TABLE 1. Cognitive and affective aspects in Bloom’s Taxonomy and Paul’s Model
|Aspect / Framework||Bloom's Taxonomy|
levels of thinking
24 cognitive strategies (e.g. evaluating the credibility of sources of information)
five categories: receiving, responding, valuing, organizing and characterizing
nine affective strategies (e.g. developing intellectual humility and suspending judgement)
In Bloom’s taxonomy, the levels of thinking are related to the cognitive aspect. When it comes to Paul’s model, the concept of critical thinking is broken down into a list of 24 cognitive and nine affective strategies . These strategies seem to address the elements of thinking (see Figure 2) from the viewpoint of action, i.e. what is to be learned or practiced, for example strategy 16 states: evaluating the credibility of source of information.
As for Bloom’s taxonomy , there is an affective domain with pertinent levels of behavior, and these levels depict the way people relate themselves to the phenomena they encounter. The levels encompass five categories starting with the simplest (receiving) and gradually moving towards more complex (responding, valuing, organizing and characterizing) behavior. In effect, the constant effort to improve critical thinking refers to an advancement to a higher level in Bloom’s taxonomy and to a refinement of the thinking process depicted for example by Paul’s model.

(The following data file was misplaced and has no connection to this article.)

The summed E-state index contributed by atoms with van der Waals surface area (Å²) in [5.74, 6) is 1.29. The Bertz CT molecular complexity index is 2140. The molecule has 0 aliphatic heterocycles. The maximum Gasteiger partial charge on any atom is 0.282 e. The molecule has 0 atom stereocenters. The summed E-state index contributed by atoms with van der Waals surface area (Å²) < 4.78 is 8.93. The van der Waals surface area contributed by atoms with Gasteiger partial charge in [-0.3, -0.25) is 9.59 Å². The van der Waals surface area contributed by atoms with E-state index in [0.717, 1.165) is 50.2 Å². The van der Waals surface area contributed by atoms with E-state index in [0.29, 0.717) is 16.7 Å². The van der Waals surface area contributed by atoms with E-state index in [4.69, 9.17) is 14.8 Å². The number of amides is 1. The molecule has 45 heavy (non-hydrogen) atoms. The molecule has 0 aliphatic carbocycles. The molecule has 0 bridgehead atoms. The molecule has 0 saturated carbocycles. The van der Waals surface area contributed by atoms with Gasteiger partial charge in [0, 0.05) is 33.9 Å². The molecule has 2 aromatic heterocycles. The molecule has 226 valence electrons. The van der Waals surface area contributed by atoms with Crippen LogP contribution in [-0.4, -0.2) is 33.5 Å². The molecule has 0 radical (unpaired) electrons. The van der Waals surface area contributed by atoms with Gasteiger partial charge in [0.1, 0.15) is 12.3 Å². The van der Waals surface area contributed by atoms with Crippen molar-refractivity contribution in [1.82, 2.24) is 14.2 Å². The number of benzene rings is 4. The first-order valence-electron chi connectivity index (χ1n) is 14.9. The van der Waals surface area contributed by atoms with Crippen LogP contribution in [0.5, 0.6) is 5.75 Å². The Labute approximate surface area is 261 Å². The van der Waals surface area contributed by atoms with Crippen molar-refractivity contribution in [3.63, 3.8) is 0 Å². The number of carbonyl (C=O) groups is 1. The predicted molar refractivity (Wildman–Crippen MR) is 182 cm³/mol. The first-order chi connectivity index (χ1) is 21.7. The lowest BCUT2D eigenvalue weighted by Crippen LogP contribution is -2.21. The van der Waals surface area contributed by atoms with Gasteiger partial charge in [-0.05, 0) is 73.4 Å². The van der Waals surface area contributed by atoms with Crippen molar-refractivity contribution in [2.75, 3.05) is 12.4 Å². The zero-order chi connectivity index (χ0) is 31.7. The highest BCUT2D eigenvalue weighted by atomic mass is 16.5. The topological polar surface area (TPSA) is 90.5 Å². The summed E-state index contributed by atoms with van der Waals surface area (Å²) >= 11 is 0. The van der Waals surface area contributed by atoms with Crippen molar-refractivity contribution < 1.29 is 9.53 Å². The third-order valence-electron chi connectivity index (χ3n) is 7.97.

Some Implications of Critical Thinking for Lessons
Bloom’s taxonomy and Paul’s elements of thought might suggest the frameworks being rather theoretical. The challenge here is to translate these somewhat academic thoughts into instructional practice. In addition to the frameworks, there are some tools to do this, though.
In his book Chuska claims that well-designed questions will initiate higher-level thinking. He favors, for example, the idea of teachers posing students fewer, yet higher-quality questions with more than one viable answer. The aim would be to solicit higher-level thinking in forms of students applying, reacting to, or reflecting on the content, or the topic of the lesson.